There would be no way for any company, manufacturer or individual to be able to predict what might be best for your back, as there is no one mattress that is best for a bad back. The most important goal of a mattress is to provide a sleeping surface that helps to provide a more “neutral” alignment and allow you to relax while doing so. What that might be would be different for each person.

One was "surround ewe" and the other "shepherd's dream", btw

Both of those companies are very knowledgeable about their products and I think highly of them and their products. A good source of information about wool, and manufacturers who make wool mattresses and toppers, are listed in post #3 here . I wouldn’t hesitate to browse their web sites and follow up with any of them with a phone call for any particular questions that you might have.

We do live in a swampy region and I wonder if wool might breathe less, & get moldy, in the 80%+ humidity of our summers. Or did I read somewhere that wool resist mold?

Wool is better at "storing" moisture inside while it stays dry on the outside of the fiber and gradually releases the moisture inside it into the surrounding atmosphere which is why it does such a great job at controlling humidity and temperature. Wool will not control the humidity in a room, but it can help to create a bit more of a comfortable sleeping environment in a more humid atmosphere.

Mold can exist in any type of material as long as there is enough moisture, a proper temperature, high humidity, and a food source. There are even mildews that are specific to wool. The key is to control the humidity within your bedroom (below 65%; 45%-55% preferable) and a temperature between 64-68 degrees also commonly being recommended.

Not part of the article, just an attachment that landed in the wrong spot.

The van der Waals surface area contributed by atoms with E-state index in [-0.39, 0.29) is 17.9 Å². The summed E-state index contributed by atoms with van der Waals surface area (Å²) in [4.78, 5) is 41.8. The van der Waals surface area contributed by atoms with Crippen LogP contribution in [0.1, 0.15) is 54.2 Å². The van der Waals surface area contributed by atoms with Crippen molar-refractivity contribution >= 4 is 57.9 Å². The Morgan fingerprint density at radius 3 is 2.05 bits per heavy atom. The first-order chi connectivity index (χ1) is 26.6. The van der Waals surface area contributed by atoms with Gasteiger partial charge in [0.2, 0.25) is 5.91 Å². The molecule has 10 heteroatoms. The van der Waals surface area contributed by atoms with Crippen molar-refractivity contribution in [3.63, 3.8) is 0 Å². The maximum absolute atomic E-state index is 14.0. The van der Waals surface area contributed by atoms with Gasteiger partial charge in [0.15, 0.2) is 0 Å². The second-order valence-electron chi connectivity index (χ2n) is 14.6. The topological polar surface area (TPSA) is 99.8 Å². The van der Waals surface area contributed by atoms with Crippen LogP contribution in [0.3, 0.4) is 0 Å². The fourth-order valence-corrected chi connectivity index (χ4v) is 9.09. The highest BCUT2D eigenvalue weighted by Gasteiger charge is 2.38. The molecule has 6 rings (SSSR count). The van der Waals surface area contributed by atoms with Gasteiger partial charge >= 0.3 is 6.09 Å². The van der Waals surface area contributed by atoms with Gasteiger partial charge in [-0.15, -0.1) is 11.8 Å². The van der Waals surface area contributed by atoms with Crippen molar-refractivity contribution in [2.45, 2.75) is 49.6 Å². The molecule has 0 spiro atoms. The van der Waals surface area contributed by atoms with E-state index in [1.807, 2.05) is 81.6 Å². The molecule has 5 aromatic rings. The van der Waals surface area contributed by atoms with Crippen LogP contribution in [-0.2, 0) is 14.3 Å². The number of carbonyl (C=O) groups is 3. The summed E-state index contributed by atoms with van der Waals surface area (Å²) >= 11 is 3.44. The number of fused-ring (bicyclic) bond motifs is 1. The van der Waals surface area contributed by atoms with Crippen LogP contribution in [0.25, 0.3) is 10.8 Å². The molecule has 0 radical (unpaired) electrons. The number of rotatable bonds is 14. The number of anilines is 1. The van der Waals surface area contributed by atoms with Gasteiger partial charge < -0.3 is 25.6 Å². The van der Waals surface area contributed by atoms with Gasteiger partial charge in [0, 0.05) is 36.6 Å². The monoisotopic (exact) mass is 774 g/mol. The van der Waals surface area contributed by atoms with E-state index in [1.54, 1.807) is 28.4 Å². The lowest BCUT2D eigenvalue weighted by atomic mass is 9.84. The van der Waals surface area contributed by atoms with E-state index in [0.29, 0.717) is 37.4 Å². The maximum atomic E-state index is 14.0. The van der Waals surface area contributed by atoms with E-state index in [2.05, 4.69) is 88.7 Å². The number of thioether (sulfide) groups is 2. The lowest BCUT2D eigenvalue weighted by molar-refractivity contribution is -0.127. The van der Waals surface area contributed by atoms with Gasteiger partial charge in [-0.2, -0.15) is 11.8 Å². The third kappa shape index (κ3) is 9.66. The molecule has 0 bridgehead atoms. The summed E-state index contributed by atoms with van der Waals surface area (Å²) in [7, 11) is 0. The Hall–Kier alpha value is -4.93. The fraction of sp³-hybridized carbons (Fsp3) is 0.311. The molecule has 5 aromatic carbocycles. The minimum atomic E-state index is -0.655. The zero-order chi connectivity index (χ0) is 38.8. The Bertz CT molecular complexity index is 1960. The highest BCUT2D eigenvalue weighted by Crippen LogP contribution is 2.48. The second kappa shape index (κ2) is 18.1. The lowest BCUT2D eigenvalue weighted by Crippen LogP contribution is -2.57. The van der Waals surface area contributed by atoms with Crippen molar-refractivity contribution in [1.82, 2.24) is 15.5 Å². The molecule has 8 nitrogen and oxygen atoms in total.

The other thing I was looking at would surely breathe well & not mold- coils on coils

See my note above about mold and where it can grow.

Naturepedic is the one I was looking at. It has pocket coils inside and micro coils on top, with a pad of cotton & wool on top of that. I assume that the coils would wear out some day while a wool mattress would still be going strong. Right?

Their EOS mattress can be ordered without latex. The steel in the springs would generally last longer than wool as a comfort layer, as the wool will compress over time and become firm, and a tempered steel spring will tend to maintain a more consistent feel longer than a comfort layer of wool.

So my biggest sources of indecision are wondering which type would be best for my chronic pain, and which would withstand a humid climate best, and lastly which would give the longest life & thus the best cost-per-year-of-use.

Unfortunately, I can only help with "how" to choose. It's just not possible to make specific suggestions or recommendations for either a mattress, manufacturers/retailers, or combinations of materials or components, because the first "rule" of picking out a mattress is to always remember that you are the only one that can feel what you feel on a mattress and there are too many unknowns, variables, and personal preferences involved that are unique to each person (especially with your unique health concerns) to use a formula or for anyone to be able to predict or make a specific suggestion or recommendation about which mattress or combination of materials and components or which type of mattress would be the best "match" for you in terms of "comfort", firmness, or PPP or how a mattress will "feel" to you or compare to another mattress based on specs (either yours or a mattress), sleeping positions, health conditions, or "theory at a distance" that can possibly be more reliable than your own careful testing (hopefully using the testing guidelines in step 4 of the tutorial) or your own personal sleeping experience (see mattress firmness/comfort levels in post #2 here ).

While it's not possible to "diagnose" bad back or comfort issues on a forum with any certainty because they can be very complex and there are too many unique unknowns, variables, and complexities involved that can affect how each person sleeps on a mattress in terms of "comfort", firmness, and PPP or any "symptoms" they experience ... there is more about the most common symptoms that people may experience when they sleep on a mattress and the most likely (although not the only) reasons for them in post #2 here .